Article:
Put some nice relaxing music on, maybe light a candle, or use some aromatherapy with lavender or your favourite natural scent. It is sometimes easier to start your first breathing exercise lying down. If you need inspiration, look at the way babies breathe before the stress of modern day living gets to them! Their little tummies will gently rise and fall, they are the experts at relaxed natural breathing!

Now try slow and deep breathing using your abdominal muscles. I call it fat tummy breathing. We females seem to be always conscious of not having a fat gut, and get into a bad habit of actually holding it in and restricting natural breathing as a result! So suspend that negative self judgement in advance and practice the slow breathing that calms us down. It’s free, needs no wifi and is always effective!

Now, the third thing for this week is to start a gratitude diary. Seemingly Oprah Winfrey uses this tool! Dr. Robert A. Emmons and Dr. Michael E. McCullough are two psychologists who have done extensive research on gratitude. They proved in their study Counting Blessings Versus Burdens: An Experimental Investigation of Gratitude and Subjective Well-Being in Daily Life , that after only10 weeks, those who wrote about gratitude felt better about their lives and were more optimistic. As a bonus, they also exercised more and had fewer visits to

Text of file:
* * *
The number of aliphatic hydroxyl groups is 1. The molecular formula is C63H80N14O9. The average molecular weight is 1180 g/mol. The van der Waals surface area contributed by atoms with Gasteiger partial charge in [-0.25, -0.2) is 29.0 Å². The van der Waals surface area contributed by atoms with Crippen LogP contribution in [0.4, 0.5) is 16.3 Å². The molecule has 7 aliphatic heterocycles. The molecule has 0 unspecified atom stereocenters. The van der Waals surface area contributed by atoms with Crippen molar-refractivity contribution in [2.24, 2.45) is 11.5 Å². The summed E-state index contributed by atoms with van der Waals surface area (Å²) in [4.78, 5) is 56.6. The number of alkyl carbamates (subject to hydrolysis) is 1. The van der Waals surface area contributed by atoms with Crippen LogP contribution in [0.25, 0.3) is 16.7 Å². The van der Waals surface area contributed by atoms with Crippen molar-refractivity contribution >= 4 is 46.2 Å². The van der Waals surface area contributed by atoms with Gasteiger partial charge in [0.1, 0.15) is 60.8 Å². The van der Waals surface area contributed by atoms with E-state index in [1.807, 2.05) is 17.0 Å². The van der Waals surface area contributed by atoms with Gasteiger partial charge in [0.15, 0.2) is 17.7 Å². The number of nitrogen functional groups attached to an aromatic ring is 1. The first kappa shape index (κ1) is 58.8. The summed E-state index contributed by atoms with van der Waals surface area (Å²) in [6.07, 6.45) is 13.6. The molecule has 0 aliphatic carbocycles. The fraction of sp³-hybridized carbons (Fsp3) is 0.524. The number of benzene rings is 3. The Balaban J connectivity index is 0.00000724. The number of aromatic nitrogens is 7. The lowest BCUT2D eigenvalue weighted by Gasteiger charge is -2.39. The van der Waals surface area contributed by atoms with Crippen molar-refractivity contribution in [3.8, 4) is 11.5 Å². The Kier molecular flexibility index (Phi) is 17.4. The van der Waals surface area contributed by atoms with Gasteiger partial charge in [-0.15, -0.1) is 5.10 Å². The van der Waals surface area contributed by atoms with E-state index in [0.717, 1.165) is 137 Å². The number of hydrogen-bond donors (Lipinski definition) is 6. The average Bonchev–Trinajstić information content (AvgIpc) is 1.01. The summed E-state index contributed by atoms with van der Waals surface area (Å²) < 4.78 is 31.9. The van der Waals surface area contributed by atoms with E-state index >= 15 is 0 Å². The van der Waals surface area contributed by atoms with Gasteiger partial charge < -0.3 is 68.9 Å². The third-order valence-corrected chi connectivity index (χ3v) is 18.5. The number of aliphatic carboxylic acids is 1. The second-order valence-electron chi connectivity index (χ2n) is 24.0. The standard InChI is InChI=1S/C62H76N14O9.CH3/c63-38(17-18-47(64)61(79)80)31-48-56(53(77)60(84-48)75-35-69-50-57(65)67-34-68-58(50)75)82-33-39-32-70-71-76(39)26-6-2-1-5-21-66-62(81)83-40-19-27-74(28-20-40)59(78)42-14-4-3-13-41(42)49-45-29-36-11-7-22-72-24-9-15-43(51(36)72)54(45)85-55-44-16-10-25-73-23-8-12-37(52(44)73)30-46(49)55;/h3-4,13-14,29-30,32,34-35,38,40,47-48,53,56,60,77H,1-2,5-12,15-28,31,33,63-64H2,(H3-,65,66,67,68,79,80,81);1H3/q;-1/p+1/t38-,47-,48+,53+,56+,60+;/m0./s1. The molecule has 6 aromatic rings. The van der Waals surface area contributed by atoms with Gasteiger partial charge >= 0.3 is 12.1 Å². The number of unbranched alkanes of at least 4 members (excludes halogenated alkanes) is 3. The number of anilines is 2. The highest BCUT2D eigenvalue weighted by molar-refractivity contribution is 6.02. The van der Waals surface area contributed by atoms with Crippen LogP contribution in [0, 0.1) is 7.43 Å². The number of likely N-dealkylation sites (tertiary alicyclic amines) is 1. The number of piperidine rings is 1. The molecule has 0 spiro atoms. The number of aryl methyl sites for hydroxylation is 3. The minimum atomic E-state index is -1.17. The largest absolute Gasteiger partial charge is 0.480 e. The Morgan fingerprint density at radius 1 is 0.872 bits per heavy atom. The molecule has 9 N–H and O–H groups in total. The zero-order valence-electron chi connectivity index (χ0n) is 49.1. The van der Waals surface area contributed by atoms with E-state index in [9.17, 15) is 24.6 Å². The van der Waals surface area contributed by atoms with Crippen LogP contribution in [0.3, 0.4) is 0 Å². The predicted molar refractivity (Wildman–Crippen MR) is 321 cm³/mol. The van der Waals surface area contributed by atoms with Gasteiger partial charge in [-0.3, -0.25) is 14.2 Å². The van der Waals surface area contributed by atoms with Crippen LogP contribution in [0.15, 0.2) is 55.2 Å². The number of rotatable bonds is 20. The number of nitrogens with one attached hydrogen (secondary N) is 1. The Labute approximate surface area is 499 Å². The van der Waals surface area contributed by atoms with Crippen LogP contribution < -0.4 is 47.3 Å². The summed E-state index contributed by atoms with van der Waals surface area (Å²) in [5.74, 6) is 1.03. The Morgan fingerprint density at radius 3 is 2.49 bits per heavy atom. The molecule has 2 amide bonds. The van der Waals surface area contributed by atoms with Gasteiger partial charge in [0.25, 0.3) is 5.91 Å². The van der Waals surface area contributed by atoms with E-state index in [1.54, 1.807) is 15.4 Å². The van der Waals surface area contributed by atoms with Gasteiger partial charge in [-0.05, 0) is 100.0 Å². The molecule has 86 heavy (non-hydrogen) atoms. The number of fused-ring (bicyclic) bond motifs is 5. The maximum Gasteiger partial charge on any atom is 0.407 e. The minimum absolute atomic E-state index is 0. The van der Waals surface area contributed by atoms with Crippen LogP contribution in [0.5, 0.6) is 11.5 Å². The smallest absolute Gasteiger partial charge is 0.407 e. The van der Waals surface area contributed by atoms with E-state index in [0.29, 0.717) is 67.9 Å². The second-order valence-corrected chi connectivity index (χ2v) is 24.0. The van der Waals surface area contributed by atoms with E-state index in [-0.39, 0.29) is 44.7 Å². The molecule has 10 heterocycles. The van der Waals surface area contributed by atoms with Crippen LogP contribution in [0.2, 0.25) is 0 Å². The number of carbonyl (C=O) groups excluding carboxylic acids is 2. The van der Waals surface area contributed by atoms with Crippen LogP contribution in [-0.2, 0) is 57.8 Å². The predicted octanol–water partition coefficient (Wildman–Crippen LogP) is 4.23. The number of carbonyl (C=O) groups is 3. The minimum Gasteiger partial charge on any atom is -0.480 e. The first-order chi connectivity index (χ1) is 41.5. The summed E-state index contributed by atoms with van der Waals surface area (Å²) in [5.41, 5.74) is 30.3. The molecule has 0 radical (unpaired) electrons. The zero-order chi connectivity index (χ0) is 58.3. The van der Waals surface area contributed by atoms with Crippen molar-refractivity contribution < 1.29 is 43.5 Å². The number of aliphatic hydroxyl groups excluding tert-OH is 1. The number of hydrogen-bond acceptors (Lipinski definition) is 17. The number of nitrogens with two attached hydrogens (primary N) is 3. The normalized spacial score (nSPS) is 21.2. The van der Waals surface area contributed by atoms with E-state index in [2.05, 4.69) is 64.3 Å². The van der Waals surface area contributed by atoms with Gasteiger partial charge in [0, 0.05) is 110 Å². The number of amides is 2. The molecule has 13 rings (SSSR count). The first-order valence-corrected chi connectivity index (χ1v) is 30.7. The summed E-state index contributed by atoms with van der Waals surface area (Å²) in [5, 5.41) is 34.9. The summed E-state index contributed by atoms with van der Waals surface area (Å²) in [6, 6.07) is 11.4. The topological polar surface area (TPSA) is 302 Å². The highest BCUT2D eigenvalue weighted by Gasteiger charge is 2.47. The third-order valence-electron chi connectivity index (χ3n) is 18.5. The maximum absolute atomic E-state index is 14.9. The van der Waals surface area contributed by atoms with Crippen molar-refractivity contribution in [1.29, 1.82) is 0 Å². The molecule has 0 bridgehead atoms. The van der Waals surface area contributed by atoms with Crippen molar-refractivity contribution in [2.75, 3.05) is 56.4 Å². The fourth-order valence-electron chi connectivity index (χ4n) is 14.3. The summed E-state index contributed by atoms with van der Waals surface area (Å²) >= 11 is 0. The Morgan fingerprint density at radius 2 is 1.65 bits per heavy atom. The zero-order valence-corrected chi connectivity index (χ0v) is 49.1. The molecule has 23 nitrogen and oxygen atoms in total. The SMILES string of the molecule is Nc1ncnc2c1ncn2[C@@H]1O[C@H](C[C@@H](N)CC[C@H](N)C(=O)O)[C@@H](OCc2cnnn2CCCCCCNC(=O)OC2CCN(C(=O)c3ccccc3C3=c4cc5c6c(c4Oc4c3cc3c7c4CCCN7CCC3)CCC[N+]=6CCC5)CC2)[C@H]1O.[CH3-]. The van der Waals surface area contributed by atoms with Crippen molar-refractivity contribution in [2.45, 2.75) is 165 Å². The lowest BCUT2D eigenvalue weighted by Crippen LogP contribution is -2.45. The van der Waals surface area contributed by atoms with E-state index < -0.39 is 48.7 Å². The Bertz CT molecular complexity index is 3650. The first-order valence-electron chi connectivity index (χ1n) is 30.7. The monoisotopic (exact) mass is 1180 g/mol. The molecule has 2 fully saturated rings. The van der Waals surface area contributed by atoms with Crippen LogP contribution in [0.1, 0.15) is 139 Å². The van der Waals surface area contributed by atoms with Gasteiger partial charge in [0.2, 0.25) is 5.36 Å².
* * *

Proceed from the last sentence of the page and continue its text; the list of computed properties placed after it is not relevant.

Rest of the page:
the doctors than those who dwelt on irritating and aggravating experiences. This highlights the amazing benefits of keeping a gratitude diary which only requires a change of focus and does not require excessive use of daily time or financial outlay.

Even the prestigious universities in the US are embracing it, including Yale, Harvard, UC - Berkley and Columbia University. Here in Australia, the Resilience Project recognises the mental health benefits of gratitude in schools and in the corporate world. Everyone benefits, it’s a real win win game!

So here is a simple suggestion to get started. Dr Martin Seligman , the founder of positive psychology, proved with his colleagues that even a week of doing this improved our wellbeing (Seligman, 2005).

Just write down three things that went well for you each day and their causes. That’s it, what could be simpler?!

I remember asking a child many years ago what she was grateful for, and her answer is still with me. “I am grateful for my hands, because I can help people with them”. Children can be our best teachers.

What do we think is happening at a neurological/brain level?

These simple interventions starts to re-programme the brain, creating a new pathway of neurone firing, steering away from the well beaten track of negative and anxious thinking. These simple but profound 5 minute exercises can make a significant change in the neuronal pathways we use. Tune in next time for more anxiety beating ideas from Dr. Orla Teahan at Live Well.